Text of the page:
If handgrip strength was low (< 27 kg for men or < 16 kg for women) or chair stand test time was > 15 s, muscle strength was considered low and the subject was categorized as having probable sarcopenia [1]. When, additionally, muscle mass was low (SMI < 7.0 kg/m2 for men or < 5.5 kg/m2 for women), the subject had confirmed sarcopenia. In case that gait speed was also low (< 0.8 m/s), sarcopenia was considered severe. Subjects with probable, confirmed, or severe sarcopenia were included in this analysis.

Dietary PUFAs intake through 4-day food records

All included subjects were asked to report their daily food intake by using 4-day food records that were provided at the screening visit of ENHANce. Subjects were instructed to complete four food records on non-consecutive days – including three weekdays and one weekend day – spread over a period of 2 weeks. Participants were asked not to adapt their usual diet and to register the specific food items and portions as accurately as possible (in grams or household measures). In order to avoid missing data and to optimize quality, food records were reviewed together with the participant upon submission. Subsequently, food records were examined in detail by a member of the research team using the nutrients described from the Belgian Food Composition Database (FCDB) NUBEL [33]. For the food components or meals that were not included in the NUBEL database, a protocol was created to translate these food components or meals into standard food components present in the NUBEL databank. Homemade meals without a match in the NUBEL database were converted into ingredients using standard recipes described in ‘Ons Kookboek’ [34]. For packed food or prepared food, the nutritional information on the food label was used, if available. When portion sizes were defined in (household) measurements (e.g., “a spoon of”, “a cup of”, “a slice of”, “a piece of”), these were converted into grams using the ‘Maten en Gewichten’ version of 2005 by the Belgian Superior Health Council [35]. When portion sizes were not mentioned, a standard portion size was assumed as defined in the ‘Maten en Gewichten’ database [35]. In the current study, a specific focus was on PUFAs. Therefore, if the specific PUFA values were missing in the Belgian FCDB, alternative FCDBs like (in order of importance) the Finnish (Fineli), the FoodData Central (U.S. Department of Agriculture), InterNubel and the Dutch “Nederlands Voedingsstoffenbestand” (NEVO) were used to complete missing data [36,37,38,39]. In case that details on PUFAs’ nutrient values of an ingredient could not be found in one of the previously mentioned databases, absence of PUFAs in that particular ingredient was presumed. In case omega-3 supplements were known to be used, these were taken into account. Average daily intake of total energy, total carbohydrates, total fat, protein, omega-3 PUFAs (Total omega-3 PUFAs, eicosapentaenoic acid [EPA]; docosahexaenoic acid [DHA], EPA + DHA and α-Linolenic acid [ALA]) and omega-6 PUFAs (Total omega-6 PUFAs and Linoleic acid [LA]) were calculated by averaging the intake over the four recorded days. Macronutrient intake of fat, protein and carbohydrates was converted into Energy % (E%) by using the Atwater system (fat = 9 kcal/g; carbohydrates = 4 kcal/g and protein = 4 kcal/g) [40]. Recommended dietary intake thresholds were used as recommended by the Belgian Superior Health Council (HGR) [41].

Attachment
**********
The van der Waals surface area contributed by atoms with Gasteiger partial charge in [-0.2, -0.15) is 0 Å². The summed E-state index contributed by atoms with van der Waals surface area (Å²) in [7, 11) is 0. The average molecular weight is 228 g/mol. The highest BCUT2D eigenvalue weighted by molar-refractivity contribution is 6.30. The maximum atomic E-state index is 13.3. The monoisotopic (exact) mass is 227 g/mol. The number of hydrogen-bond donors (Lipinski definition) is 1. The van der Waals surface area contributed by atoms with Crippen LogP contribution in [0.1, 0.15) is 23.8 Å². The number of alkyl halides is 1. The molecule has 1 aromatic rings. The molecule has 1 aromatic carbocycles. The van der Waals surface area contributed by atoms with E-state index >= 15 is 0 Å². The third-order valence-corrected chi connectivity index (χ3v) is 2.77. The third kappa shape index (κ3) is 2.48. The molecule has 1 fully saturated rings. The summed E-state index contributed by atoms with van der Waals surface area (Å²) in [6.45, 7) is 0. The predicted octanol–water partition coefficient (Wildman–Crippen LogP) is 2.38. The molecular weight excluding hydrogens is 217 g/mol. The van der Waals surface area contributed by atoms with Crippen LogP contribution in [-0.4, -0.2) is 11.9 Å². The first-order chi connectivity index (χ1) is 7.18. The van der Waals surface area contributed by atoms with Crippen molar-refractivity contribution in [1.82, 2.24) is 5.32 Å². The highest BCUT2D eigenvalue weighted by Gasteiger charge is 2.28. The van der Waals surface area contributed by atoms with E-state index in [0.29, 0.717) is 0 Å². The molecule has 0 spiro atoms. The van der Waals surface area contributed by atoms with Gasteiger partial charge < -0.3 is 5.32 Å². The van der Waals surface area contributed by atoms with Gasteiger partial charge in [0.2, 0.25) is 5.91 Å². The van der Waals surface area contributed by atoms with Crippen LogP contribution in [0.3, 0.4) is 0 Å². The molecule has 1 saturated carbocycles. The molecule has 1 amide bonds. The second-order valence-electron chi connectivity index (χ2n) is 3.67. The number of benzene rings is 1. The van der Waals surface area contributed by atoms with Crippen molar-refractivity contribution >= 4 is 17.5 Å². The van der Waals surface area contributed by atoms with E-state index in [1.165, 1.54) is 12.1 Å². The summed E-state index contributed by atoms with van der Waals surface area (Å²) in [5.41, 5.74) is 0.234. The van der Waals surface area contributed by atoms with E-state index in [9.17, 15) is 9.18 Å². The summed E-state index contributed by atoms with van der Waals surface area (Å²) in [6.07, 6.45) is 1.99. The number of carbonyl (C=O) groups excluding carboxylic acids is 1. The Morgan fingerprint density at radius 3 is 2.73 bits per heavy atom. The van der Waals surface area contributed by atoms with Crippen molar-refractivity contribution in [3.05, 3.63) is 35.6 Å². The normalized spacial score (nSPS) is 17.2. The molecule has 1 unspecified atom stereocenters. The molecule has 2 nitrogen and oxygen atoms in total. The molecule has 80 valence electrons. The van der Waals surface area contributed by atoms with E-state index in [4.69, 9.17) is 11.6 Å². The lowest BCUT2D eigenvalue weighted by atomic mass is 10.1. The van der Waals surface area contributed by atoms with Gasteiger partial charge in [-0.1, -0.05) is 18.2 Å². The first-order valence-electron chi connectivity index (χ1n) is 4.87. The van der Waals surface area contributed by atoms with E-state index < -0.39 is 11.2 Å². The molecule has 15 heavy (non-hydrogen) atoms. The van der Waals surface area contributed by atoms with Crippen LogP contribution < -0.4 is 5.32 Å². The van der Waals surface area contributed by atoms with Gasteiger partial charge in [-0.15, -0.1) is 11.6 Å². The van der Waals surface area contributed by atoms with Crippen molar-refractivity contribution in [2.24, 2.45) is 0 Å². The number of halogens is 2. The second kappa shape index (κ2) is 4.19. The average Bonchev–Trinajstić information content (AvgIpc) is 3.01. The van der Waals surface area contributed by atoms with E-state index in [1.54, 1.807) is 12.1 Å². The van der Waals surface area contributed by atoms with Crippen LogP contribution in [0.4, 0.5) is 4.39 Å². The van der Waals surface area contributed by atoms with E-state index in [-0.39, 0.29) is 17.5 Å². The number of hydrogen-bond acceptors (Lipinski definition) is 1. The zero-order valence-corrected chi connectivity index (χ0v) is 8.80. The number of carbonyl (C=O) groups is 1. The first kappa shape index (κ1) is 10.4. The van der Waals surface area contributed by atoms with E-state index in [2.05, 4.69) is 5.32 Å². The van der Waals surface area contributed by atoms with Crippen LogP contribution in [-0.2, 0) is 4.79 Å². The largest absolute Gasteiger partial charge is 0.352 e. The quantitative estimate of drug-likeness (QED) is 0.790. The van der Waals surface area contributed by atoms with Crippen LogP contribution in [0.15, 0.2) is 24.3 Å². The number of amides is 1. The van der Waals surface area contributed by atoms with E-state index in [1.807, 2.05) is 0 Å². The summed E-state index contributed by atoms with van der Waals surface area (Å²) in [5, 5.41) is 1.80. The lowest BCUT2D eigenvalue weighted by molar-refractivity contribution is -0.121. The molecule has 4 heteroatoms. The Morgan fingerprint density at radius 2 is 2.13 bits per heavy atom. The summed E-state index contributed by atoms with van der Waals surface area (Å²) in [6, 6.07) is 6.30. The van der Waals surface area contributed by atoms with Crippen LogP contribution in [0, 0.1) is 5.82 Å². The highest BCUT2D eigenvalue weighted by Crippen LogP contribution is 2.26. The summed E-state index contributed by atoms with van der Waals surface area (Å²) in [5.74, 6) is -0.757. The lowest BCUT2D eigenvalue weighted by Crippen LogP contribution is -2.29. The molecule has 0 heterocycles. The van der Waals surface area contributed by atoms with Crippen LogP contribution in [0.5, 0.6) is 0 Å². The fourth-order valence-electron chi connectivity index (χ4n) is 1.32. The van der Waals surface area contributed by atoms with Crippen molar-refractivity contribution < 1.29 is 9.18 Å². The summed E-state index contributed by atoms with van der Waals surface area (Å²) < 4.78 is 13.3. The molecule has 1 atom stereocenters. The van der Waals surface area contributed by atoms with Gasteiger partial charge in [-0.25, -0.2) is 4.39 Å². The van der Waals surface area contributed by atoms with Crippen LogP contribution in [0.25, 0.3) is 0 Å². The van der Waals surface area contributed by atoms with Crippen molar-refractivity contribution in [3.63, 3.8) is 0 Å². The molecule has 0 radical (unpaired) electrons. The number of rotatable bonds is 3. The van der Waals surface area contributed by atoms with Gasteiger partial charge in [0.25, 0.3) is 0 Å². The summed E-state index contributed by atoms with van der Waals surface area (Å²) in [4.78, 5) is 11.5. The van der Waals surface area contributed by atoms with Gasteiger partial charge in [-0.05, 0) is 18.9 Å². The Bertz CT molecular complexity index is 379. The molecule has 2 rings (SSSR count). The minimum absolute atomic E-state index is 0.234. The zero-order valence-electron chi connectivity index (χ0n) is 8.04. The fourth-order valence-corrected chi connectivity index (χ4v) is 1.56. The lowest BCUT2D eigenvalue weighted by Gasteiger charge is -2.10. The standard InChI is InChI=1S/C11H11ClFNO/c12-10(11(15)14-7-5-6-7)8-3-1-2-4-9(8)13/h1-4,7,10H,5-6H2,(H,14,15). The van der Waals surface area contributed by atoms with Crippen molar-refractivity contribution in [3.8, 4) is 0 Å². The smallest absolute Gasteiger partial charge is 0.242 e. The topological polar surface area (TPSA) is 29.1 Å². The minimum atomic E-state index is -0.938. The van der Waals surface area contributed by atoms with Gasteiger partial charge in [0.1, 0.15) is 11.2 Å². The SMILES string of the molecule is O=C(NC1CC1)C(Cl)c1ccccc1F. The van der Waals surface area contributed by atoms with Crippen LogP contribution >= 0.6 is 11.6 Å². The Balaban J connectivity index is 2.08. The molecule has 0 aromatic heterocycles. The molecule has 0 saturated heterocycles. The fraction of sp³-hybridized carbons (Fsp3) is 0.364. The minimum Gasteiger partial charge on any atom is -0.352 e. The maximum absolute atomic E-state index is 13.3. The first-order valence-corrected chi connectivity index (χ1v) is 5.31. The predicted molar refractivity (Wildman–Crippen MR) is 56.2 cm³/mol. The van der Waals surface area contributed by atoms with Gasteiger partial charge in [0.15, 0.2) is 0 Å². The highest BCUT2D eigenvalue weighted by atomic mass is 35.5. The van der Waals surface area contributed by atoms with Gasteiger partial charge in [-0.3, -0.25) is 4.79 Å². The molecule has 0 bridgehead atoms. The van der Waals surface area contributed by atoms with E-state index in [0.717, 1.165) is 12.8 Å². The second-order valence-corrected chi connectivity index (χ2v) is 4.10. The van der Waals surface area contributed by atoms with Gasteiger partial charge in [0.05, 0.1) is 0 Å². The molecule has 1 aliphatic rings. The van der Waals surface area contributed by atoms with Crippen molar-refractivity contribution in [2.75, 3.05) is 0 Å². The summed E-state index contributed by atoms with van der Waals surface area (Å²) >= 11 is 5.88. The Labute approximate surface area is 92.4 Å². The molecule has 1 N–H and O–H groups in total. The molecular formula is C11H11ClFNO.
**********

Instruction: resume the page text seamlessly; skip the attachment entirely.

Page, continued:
Nutritional PUFAs status through RBC fatty acid composition

Venous blood samples were collected by a phlebotomist. Samples were centrifuged immediately for 10 min at 1500 × g at 4 °C and RBC were separated from the blood sample. A solution of phosphate buffered solution, containing 1.5 mg/mL ethylenediaminetetraacetic acid, was added to preserve RBC. Samples were stored at -80 °C until in batch analysis. RBC fatty acid composition was analysed by OmegaQuant (South Dakota, U.S.A.), using gas chromatography (GC) with flame ionization detection [15]. RBC was transferred to a screw-cap glass vial and 14% boron trifluoride (Sigma-Aldrich, St. Louis, MO) and hexane (EMD Chemicals, USA) was added. The vial was briefly vortexed and heated in a hot bath at 100˚C for 10 min. After cooling, HPLC grade water was added, the tubes were recapped, vortexed and centrifuged to help separate layers. An aliquot of the hexane layer was transferred to a GC vial. GC was carried out using a GC-2010 Gas Chromatograph (Shimadzu Corporation, Columbia, MD) equipped with a SP-2560, 100-m fused silica capillary column (0.25 mm internal diameter, 0.2 um film thickness; Supelco, Bellefonte, PA). Fatty acids were identified by comparison with a standard mixture of fatty acids (GLC OQ-A, NuCheck Prep, Elysian, MN) which was also used to determine individual fatty acid calibration curves. For present analysis, data of cis n-3 polyunsaturated fatty acids 18:3 (ALA), 20:5 (EPA), 22:5 (Docosapentaenoic acid or DPA) and 22:6 (DHA) were used. Fatty acid composition was expressed as a percentage of total identified fatty acids. Omega-3 index (O3I) was calculated as the sum of EPA and DHA content of red blood cells membranes, expressed as a percent of total identified fatty acids [15]. Similarly, data on cis n-6 polyunsaturated fatty acids 18:2 (LA), 18:3 (Gamma-linolenic acid or GLA), 20:3 (Dihomo-gamma-linolenic acid or DGLA) and 20:4 (Arachidonic acid or AA) were used.